Wakefield, Hobson and Grey and other notable figures of the early days are so well described that they take their places as vital figures in the interesting story told. The Maori wars are described and discussed in a fair, present-day perspective. These, then, are just a few impressions of mine about this notable book. The appendices to the volume are important, the illustrations carefully selected and splendidly reproduced.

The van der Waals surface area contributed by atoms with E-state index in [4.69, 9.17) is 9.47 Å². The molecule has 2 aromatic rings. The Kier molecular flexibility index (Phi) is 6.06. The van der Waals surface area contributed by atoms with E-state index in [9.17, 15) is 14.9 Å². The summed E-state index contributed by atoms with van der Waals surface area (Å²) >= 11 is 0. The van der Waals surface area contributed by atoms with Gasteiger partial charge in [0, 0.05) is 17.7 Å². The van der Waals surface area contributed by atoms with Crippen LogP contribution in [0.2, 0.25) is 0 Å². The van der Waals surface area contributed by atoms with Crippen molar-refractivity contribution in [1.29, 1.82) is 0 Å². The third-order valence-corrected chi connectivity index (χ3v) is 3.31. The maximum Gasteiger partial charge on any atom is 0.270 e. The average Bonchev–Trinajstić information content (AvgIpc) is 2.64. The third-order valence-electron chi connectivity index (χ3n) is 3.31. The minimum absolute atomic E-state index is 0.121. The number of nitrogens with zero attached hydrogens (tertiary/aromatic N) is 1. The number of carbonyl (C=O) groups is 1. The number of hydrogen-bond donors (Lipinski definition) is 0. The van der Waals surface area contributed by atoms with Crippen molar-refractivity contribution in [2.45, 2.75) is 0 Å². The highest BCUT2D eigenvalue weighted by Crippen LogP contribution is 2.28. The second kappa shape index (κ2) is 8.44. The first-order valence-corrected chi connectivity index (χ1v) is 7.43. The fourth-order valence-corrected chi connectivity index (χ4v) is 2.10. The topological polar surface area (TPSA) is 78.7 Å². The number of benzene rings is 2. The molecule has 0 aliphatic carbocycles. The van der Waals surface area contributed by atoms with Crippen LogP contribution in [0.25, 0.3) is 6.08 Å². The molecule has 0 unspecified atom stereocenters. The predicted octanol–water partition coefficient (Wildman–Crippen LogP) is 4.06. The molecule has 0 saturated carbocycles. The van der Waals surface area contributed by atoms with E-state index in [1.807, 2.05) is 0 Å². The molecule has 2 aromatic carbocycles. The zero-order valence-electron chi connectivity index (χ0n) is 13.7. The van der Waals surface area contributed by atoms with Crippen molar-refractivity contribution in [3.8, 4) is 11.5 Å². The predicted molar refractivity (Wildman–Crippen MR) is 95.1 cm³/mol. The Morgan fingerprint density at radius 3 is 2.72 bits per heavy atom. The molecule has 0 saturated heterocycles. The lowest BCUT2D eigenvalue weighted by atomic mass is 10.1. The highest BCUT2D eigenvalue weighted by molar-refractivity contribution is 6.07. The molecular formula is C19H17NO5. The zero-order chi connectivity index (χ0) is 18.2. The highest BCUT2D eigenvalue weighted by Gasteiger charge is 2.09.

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“A New Zealand Judge,” by J. G. Denniston (A. H. and A. W. Reed) is the biography of Sir John Denniston, written by his son. The Dominion is proud in its record of those who have taken their seats on the Bench; here is the life story of one of its most colourful and distinguished occupants. This is a real biography because of the fact that it deals so intimately with the mental struggles and outlook of its subject. The part played by Sir John Denniston, first as a bank clerk in Otago in the gold-mining days and later as a lawyer and a judge of the Supreme Court, makes a particularly interesting story. There is admirable philosophy in some page 40 of the many interesting letters quoted. One letter in particular, from Dr. Giles, written during a critical period in Judge Denniston's life, is a document from the heart. A splendid biography this; so interesting and so full of the lessons of life and of Empire building.